A short-circuit operator is used in some programming languages to execute a second argument when the outcome of the first statement is not sufficient to evaluate the full expression. It provides users developing the program with more control over how expressions and arguments are processed.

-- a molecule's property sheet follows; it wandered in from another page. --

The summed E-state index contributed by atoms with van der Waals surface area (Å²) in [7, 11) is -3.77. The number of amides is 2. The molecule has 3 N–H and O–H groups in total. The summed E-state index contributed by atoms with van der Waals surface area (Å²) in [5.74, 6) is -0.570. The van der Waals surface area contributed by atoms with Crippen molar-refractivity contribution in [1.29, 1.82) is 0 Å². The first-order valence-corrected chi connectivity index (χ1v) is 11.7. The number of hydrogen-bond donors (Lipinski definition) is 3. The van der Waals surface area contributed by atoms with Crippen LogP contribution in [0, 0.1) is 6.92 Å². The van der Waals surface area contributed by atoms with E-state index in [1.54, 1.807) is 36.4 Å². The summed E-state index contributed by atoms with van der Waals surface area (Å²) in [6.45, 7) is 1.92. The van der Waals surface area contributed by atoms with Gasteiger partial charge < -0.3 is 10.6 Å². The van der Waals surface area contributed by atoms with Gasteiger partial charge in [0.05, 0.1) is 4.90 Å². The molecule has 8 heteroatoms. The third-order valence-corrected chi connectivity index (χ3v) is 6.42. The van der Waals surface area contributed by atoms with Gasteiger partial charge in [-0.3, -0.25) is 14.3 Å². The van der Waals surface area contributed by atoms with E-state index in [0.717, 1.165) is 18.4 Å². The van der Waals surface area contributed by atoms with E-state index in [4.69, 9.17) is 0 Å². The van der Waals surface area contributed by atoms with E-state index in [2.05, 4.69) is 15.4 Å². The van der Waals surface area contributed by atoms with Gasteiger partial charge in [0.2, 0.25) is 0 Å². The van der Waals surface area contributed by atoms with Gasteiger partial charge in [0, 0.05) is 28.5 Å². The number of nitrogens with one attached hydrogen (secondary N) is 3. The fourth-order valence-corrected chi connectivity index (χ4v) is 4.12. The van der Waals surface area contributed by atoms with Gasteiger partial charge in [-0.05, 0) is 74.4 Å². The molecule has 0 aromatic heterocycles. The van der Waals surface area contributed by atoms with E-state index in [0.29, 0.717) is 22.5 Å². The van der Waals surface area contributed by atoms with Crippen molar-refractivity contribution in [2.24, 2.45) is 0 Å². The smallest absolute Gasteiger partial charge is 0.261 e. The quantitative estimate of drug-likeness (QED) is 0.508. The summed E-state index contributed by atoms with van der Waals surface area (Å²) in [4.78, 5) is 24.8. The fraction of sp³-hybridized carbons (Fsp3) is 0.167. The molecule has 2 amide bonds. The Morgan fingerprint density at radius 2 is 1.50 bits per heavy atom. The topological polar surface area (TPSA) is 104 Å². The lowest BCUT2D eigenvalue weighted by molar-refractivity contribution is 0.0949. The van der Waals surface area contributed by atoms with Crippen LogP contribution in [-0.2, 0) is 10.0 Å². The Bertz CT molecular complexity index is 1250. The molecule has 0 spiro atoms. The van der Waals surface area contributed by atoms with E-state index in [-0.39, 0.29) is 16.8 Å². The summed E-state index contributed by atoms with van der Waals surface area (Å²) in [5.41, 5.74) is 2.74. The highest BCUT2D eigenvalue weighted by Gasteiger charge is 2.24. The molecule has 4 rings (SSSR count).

A standard expression may say if x is true, then the entire expression is true. However, where the generalization for one argument outcome may not be enough, a short-circuit operator may be used. An example is if x then y else false. The short-circuit operator allows the program to evaluate the first argument, along with any side effects of that argument, and then move on to evaluate the second argument, if necessary.